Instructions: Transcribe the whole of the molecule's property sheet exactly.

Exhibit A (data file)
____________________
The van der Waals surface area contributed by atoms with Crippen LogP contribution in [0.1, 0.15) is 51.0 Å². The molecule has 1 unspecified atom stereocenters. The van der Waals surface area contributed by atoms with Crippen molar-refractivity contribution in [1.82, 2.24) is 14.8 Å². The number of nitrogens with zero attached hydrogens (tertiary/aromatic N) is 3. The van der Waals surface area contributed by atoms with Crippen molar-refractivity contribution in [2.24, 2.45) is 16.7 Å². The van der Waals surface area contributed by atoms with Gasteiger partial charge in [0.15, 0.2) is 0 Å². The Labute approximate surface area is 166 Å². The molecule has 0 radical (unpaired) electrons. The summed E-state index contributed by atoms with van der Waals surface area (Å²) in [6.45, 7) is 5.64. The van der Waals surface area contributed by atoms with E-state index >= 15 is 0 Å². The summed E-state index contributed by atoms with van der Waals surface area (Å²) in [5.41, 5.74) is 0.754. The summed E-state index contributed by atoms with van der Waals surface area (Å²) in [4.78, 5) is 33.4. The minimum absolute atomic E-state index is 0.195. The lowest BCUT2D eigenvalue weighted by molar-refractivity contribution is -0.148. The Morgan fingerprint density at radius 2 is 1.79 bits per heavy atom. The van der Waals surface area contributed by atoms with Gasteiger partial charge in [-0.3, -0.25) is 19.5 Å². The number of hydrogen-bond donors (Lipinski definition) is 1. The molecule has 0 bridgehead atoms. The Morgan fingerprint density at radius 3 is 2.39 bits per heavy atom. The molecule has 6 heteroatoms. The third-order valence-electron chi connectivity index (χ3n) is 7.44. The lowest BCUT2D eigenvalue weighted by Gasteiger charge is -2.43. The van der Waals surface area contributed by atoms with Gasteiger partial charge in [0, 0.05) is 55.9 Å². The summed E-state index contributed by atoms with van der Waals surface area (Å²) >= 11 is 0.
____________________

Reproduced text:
The van der Waals surface area contributed by atoms with Crippen LogP contribution in [0.1, 0.15) is 51.0 Å². The molecule has 1 unspecified atom stereocenters. The van der Waals surface area contributed by atoms with Crippen molar-refractivity contribution in [1.82, 2.24) is 14.8 Å². The number of nitrogens with zero attached hydrogens (tertiary/aromatic N) is 3. The van der Waals surface area contributed by atoms with Crippen molar-refractivity contribution in [2.24, 2.45) is 16.7 Å². The van der Waals surface area contributed by atoms with Gasteiger partial charge in [0.15, 0.2) is 0 Å². The Labute approximate surface area is 166 Å². The molecule has 0 radical (unpaired) electrons. The summed E-state index contributed by atoms with van der Waals surface area (Å²) in [6.45, 7) is 5.64. The van der Waals surface area contributed by atoms with E-state index >= 15 is 0 Å². The summed E-state index contributed by atoms with van der Waals surface area (Å²) in [5.41, 5.74) is 0.754. The summed E-state index contributed by atoms with van der Waals surface area (Å²) in [4.78, 5) is 33.4. The minimum absolute atomic E-state index is 0.195. The lowest BCUT2D eigenvalue weighted by molar-refractivity contribution is -0.148. The Morgan fingerprint density at radius 2 is 1.79 bits per heavy atom. The van der Waals surface area contributed by atoms with Gasteiger partial charge in [-0.3, -0.25) is 19.5 Å². The number of hydrogen-bond donors (Lipinski definition) is 1. The molecule has 0 bridgehead atoms. The Morgan fingerprint density at radius 3 is 2.39 bits per heavy atom. The molecule has 6 heteroatoms. The third-order valence-electron chi connectivity index (χ3n) is 7.44. The lowest BCUT2D eigenvalue weighted by Gasteiger charge is -2.43. The van der Waals surface area contributed by atoms with Gasteiger partial charge in [0, 0.05) is 55.9 Å². The summed E-state index contributed by atoms with van der Waals surface area (Å²) >= 11 is 0.